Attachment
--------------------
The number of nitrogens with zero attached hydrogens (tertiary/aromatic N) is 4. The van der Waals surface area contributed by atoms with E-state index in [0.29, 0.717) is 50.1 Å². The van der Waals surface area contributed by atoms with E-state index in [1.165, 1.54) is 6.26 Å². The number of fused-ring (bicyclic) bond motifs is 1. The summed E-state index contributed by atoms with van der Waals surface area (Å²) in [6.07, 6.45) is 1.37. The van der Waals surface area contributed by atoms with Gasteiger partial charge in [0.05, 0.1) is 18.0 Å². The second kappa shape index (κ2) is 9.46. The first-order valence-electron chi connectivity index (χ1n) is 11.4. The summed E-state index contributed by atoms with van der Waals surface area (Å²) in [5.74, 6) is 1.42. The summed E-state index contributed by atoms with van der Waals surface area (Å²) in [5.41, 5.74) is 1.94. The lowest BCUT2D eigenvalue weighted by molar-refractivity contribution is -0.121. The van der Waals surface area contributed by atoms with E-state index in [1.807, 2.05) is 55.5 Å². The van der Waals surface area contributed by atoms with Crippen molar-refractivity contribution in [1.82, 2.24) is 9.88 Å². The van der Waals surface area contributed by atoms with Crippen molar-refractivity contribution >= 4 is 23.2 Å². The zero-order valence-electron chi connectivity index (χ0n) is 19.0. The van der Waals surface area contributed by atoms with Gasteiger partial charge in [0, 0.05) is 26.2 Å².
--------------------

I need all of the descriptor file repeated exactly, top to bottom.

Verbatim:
The number of nitrogens with zero attached hydrogens (tertiary/aromatic N) is 4. The van der Waals surface area contributed by atoms with E-state index in [0.29, 0.717) is 50.1 Å². The van der Waals surface area contributed by atoms with E-state index in [1.165, 1.54) is 6.26 Å². The number of fused-ring (bicyclic) bond motifs is 1. The summed E-state index contributed by atoms with van der Waals surface area (Å²) in [6.07, 6.45) is 1.37. The van der Waals surface area contributed by atoms with Gasteiger partial charge in [0.05, 0.1) is 18.0 Å². The second kappa shape index (κ2) is 9.46. The first-order valence-electron chi connectivity index (χ1n) is 11.4. The summed E-state index contributed by atoms with van der Waals surface area (Å²) in [5.74, 6) is 1.42. The summed E-state index contributed by atoms with van der Waals surface area (Å²) in [5.41, 5.74) is 1.94. The lowest BCUT2D eigenvalue weighted by molar-refractivity contribution is -0.121. The van der Waals surface area contributed by atoms with E-state index in [1.807, 2.05) is 55.5 Å². The van der Waals surface area contributed by atoms with Crippen molar-refractivity contribution in [1.82, 2.24) is 9.88 Å². The van der Waals surface area contributed by atoms with Crippen molar-refractivity contribution >= 4 is 23.2 Å². The zero-order valence-electron chi connectivity index (χ0n) is 19.0. The van der Waals surface area contributed by atoms with Gasteiger partial charge in [0, 0.05) is 26.2 Å².